(BBC) An ambush on a military convoy in Pakistan has left five soldiers and a number of attackers dead, police say.
The attack took place on Tuesday night in the tribal area bordering neighbouring Afghanistan.
The convoy of a dozen vehicles is said to have been attacked by masked men with grenades and rockets by militants believed to be linked with al-Qaeda.
Hundreds of al-Qaeda militants, including Chechens, Uzbeks and Arabs are believed to be hiding in the area.
Following the ambush, Pakistani soldiers are said to have shelled suspected militant hideouts for over two hours.
Five of the wounded soldiers have been shifted to a nearby hospital for treatment.
Reports say two militants were also killed in the clash.
Local tribesmen say three civilians were also killed when their vehicle came under fire.
‘Bin Laden not here’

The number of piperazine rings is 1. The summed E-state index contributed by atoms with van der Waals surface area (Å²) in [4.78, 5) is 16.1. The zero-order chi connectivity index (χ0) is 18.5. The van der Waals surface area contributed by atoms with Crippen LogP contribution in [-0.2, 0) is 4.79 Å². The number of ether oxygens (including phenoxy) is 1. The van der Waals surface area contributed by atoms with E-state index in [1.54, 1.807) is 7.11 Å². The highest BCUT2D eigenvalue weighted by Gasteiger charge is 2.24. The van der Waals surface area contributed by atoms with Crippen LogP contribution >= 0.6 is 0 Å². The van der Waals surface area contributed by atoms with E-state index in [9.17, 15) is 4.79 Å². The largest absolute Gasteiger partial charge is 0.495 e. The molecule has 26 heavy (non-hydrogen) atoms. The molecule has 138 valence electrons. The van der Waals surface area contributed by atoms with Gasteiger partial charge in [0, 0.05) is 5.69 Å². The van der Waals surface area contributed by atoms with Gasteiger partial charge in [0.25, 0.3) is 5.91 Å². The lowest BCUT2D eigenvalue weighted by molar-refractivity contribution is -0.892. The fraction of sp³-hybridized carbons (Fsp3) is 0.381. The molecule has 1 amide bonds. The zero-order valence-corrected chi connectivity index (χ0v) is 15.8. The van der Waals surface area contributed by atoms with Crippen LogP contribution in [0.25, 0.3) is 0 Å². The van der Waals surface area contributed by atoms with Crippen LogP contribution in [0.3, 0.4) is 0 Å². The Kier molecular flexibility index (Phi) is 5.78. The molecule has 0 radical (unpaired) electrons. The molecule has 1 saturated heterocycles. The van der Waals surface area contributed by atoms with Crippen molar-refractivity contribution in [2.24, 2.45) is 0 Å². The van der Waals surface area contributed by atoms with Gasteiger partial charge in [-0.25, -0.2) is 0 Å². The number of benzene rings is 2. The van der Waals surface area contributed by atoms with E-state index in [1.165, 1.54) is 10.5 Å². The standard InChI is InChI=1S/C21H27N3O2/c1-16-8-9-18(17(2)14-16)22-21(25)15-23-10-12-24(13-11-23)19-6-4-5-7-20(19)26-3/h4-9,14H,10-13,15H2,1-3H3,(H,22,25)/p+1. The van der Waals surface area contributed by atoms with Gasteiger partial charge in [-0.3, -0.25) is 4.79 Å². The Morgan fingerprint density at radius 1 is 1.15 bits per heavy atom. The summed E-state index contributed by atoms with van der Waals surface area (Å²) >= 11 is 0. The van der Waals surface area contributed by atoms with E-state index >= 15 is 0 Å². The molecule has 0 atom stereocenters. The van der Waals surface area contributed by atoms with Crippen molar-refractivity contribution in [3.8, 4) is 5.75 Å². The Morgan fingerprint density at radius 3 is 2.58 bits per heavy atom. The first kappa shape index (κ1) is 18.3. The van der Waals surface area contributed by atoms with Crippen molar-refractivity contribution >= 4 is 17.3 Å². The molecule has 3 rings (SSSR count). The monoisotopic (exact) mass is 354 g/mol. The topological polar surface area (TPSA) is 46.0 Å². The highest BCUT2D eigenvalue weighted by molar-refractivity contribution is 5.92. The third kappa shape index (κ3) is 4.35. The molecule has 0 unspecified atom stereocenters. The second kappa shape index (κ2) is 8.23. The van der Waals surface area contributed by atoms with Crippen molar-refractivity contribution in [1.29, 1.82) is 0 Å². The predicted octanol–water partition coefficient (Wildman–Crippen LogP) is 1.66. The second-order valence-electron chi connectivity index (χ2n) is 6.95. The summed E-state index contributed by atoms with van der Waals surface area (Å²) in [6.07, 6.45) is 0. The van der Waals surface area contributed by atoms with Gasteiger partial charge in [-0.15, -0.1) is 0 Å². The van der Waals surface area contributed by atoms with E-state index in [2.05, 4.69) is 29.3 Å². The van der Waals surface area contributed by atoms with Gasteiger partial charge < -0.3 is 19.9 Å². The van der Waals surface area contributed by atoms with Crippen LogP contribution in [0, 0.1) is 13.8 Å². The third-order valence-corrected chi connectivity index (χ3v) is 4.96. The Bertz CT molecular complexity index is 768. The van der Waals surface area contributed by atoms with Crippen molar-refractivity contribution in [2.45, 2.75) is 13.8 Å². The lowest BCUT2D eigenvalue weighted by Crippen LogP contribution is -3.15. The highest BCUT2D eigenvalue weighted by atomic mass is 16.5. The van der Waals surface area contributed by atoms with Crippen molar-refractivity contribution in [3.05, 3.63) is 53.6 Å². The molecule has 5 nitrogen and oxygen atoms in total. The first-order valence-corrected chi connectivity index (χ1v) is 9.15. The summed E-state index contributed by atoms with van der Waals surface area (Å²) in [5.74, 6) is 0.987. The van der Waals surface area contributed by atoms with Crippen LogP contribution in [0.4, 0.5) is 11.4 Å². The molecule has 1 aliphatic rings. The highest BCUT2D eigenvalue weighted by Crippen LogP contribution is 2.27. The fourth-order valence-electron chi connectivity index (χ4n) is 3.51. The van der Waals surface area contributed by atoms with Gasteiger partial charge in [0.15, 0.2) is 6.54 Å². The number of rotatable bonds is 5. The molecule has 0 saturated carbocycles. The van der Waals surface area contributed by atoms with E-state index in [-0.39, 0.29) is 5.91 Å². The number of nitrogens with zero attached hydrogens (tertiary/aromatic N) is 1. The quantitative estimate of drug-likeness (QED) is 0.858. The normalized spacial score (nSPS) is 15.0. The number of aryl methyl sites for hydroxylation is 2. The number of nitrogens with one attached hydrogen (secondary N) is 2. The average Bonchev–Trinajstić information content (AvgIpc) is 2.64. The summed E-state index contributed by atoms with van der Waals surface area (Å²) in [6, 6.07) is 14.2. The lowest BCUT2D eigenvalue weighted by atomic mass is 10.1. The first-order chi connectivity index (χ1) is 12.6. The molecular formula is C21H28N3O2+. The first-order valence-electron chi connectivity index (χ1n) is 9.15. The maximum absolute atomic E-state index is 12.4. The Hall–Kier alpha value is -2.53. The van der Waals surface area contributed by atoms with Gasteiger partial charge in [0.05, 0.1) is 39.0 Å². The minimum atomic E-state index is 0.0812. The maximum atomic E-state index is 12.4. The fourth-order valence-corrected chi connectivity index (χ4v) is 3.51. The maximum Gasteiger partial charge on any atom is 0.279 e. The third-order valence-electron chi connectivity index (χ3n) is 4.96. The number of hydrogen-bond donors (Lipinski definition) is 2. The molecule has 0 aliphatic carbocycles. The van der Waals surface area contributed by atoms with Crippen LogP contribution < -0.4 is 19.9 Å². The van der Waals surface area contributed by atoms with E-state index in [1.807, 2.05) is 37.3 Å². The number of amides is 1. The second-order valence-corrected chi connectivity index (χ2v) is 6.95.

The latest attack takes place at a time when the Pakistan army general overseeing the military operation in the tribal areas, Lieutenant General Safdar Hussain, was briefing local media on his efforts to clean the South Waziristan area of al-Qaeda militants.
He denied the presence of Osama bin Laden in the mountainous area but admitted the leader of the Islamic Movement of Uzbekistan, Tahir Yaldashev, was present in South Waziristan, probably in the Mehsud tribe area.
“The way the army is deployed, there is nothing beyond my eyes and ears,” he told reporters in the provincial capital, Peshawar.
“I have a very good surveillance system … I can say he (Bin Laden) is not here.”
The commander also for the first time revealed that 171 Pakistani soldiers and security personnel had been killed in the area since March this year.
Pakistan began large-scale military operations against alleged al-Qaeda fighters in Waziristan in March.
The army says it has killed at least 150 militants since then.